[Source: Adam Kress, Phoenix Business Journal] — The Greater Phoenix Convention & Visitors Bureau has issued a pocket-size guide to help visitors and locals alike find their way around the Valley. “Phx in Your Pocket” is a foldout guide created by the CVB featuring maps of the city’s streets and the new light-rail system. The free guide also includes a hiking trail chart and a list of 25 things to see and do in metro Phoenix. When folded, the guide is slightly larger than a credit card. It is available free at the Downtown Phoenix Visitor Information Center at 125 N. Second St. The light-rail map and trail guide also can be downloaded here.
[Source: Dawn Gilbertson, Arizona Republic] — Airline flight cuts and higher airfares this fall will bring fewer visitors to Arizona, delivering a punishing one-two punch to the state’s limping economy. In Phoenix, more than 1 of 10 flights are gone from a year ago. Nearly 70 daily departures have disappeared from Sky Harbor International Airport’s schedule, the equivalent of losing service from almost every major airline except US Airways and Southwest.
Fewer seats for sale means airlines can charge more. Tickets for Phoenix flights departing in October are up an average 28 percent from a year ago, according to Farecast.live.com. Flights to Boston and Chicago are each up 50 percent. In a tourism hotbed where the majority of visitors arrive by plane, fewer flights and higher fares mean fewer customers for hotels, restaurants, spas, and golf courses. At risk: A substantial slice of $19 billion in annual visitor spending in Arizona. This comes after months of reduced numbers in hotel occupancy and airport traffic as people struggle with a plunging stock market, the housing meltdown and other economic woes. “We know we’re in for a period of some rough times,” said Steve Moore, chief executive officer of the Greater Phoenix Convention and Visitors Bureau. [Note: To read the full article, click here.]
[Source: Associated Press] — Phoenix officials feel next year’s NBA All Star game will help highlight the downtown area while bringing some needed cash. The hope is the game showcases the neighborhood’s resurgence, helps drum up interest in future city investment and exposes locals to what downtown offers, organizers say. City boosters plan to make downtown the heart of the All-Star Week celebration, which culminates with the Feb. 15 game.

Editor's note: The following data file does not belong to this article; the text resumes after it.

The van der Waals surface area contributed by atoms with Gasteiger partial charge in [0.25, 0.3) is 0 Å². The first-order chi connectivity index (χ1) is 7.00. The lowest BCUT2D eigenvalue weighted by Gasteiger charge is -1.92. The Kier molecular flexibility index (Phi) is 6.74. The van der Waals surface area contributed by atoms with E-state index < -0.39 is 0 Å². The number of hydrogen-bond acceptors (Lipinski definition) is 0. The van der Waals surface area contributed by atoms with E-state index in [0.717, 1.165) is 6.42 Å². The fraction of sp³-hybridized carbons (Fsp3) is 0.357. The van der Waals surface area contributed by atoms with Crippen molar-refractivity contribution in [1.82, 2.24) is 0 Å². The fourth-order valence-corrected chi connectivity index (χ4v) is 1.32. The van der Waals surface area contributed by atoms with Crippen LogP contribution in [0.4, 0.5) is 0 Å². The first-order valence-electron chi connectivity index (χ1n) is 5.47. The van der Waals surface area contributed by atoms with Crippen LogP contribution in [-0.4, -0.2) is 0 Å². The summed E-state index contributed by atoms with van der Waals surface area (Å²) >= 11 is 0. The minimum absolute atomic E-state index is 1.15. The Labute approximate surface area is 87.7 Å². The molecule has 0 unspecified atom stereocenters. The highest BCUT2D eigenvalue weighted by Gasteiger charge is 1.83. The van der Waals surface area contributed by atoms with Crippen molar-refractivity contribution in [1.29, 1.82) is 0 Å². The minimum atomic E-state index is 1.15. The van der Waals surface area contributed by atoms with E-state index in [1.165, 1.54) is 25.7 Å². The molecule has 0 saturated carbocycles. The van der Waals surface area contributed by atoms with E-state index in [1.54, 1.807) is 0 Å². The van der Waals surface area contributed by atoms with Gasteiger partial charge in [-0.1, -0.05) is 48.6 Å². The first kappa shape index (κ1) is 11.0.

Activities tied to the NBA All-Star Game will take place almost exclusively in downtown Phoenix. The teams will sleep at the new 1,000-room Sheraton. A basketball theme park, called Jam Session, will take over the convention center’s new North Building for five days. In addition to the Sheraton and the convention-center expansion, the light-rail line will be rolling, something city officials are excited about. “I think that it’s the unveiling of the new downtown Phoenix, its premiere,” Mayor Phil Gordon said. “The Super Bowl — a phenomenal opportunity for the Valley and for Phoenix, and we benefited immensely — but it was a wide-angle view.”
Phoenix estimates that based on previous All-Star Games, the event could attract $40 million in direct spending and up to an $80 million boost to the region. Downtown Phoenix has changed dramatically over the past five years, but many metro Phoenix residents have stayed away because of road construction headaches and other hassles. “One of the best things you can do to get your downtown vibrant is to get your locals talking about it,” said Steve Moore, president and chief executive of the Greater Phoenix Convention & Visitors Bureau. Phoenix last hosted the NBA All-Star Game in 1995.
Kathy Adams and Lori Feinman of the National Trust for Historic Preservation flew into town last week to view Phoenix’s convention facilities; tour selected historic sites and neighborhoods in Phoenix, Scottsdale, and Tempe; and visit with area preservation advocates to determine Phoenix’s ability to host the 2012 National Preservation Conference. Meeting them at Sky Harbor was Sally Forrest, National Accounts Director for the Greater Phoenix Convention & Visitors Bureau.